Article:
Sunrise appealing settlement over placement of foster kids

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LOUISVILLE, Ky. (KT) — Sunrise Children’s Services will appeal a settlement reached last week concerning how the state will oversee treatment of foster children placed with private agencies.


The settlement came from a federal lawsuit filed in 2000 alleging religious coercion of children and discrimination of LGBTQ people by Sunrise Children’s Services, a religious-based agency of the Kentucky Baptist Convention that provides foster care, residential and therapeutic services to children and families in crisis.


According to a news release from the American Civil Liberties Union and Americans United for Separation for Church and State, Kentucky officials have agreed to take steps to try to ensure children are not subject to religious proselytization and discrimination because of sexual orientation,However, Sunrise, which was also a defendant in the lawsuit, disagreed with the settlement and will continue to fight that in court.


U.S. District Judge Charles R. Simpson III dismissed the case last week at the request of the plaintiffs and state officials who place children with Sunrise, the Cabinet for Health and Family Services and the Cabinet for Justice and Public Safety.


Sunrise filed notice it will appeal the decision in the 6th U.S. Circuit Court of Appeals. Lawyers for Sunrise said in a previous motion they don’t agree and want a judgment in favor of the agency, saying it has a right to be heard.


The agency has declined to place children with same-sex couples or hire openly gay employees. The lawsuit goes back to 2000, when a former children's worker sued Sunrise and the state, alleging she was fired after the agency learned she was a lesbian.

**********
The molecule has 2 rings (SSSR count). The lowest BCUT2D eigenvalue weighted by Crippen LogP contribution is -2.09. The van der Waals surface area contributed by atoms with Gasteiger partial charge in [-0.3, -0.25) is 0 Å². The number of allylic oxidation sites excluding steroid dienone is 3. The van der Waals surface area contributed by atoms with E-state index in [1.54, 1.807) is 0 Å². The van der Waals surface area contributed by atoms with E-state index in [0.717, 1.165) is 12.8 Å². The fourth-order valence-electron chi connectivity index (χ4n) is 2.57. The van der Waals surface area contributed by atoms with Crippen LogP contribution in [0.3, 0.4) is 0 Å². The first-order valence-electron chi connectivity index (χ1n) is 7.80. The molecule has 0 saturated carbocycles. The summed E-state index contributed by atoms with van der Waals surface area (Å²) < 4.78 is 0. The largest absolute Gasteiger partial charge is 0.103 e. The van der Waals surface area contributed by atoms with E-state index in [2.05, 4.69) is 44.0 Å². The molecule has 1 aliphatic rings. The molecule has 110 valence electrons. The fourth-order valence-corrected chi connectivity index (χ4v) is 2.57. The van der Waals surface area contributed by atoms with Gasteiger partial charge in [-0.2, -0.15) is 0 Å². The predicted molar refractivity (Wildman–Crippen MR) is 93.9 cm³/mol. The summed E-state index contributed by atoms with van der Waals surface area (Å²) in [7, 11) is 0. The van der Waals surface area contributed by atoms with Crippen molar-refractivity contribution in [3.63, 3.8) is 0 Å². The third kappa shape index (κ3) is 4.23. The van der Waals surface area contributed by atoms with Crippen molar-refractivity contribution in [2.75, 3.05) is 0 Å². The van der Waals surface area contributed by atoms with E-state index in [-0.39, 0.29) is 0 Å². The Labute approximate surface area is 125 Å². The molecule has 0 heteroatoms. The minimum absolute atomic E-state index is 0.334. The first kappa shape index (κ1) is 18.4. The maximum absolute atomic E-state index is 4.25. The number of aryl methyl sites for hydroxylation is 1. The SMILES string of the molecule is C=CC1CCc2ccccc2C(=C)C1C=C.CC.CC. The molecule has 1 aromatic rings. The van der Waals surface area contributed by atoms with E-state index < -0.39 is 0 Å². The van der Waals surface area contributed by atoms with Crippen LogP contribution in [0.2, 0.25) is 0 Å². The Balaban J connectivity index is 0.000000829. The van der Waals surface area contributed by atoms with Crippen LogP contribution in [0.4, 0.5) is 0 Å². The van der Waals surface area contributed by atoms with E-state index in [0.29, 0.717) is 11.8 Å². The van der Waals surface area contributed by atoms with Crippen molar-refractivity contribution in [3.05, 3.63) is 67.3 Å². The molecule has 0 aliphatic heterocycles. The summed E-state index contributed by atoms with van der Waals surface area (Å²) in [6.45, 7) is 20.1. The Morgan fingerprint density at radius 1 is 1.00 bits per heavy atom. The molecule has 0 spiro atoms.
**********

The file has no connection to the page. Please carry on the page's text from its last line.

"In contrast to the ACLU and other out-of-town state advocacy groups that have inserted themselves into this litigation, the people of Kentucky generally recognize the immeasurable value of faith-based child-care providers' investment in the care of Kentucky's abused and neglected children," Sunrise said in a statement.

Cory Shapiro, legal director of ACLU of Kentucky, praised the settlement as “a great outcome for Kentucky’s foster children and for religious freedom.”


In mid-July, Sunrise Children’s Services and the Cabinet for Health and Family Services entered into an agreement to continue placing children and youth with the provider following intense negotiations. The talks stalled as Sunrise would not sign the contract offered by the Cabinet, claiming it would cause them to violate their deeply held religious beliefs. The agency says they receive any child they can help but refers prospective LGBTQ foster parents or employment applicants to other agencies.

The terms of the agreement were the same as the previous contract that Sunrise had with the Cabinet from July 2019 to June 2020. Additionally, Sunrise agreed to refer any service applicants who identify as LGBTQ to another provider in good standing with CHFS


The contract would run through June 30, 2022. CHFS backdated the agreement to take effect on July 1, 2021.


The state dropped the terms “sexual orientation” and “gender identity” from the contract that also  bans discrimination because of race, religion, sex, age or disability under the agreement.


The state agreed to drop the language after a U.S. Supreme Court decision in June went in favor of a Catholic children’s agency in Philadelphia that declined to accept same-sex couples as foster parents.


“We are proud to be that partner and will continue to do our best to help children and families across this commonwealth,” Sunrise President Dale Suttles said at the time.

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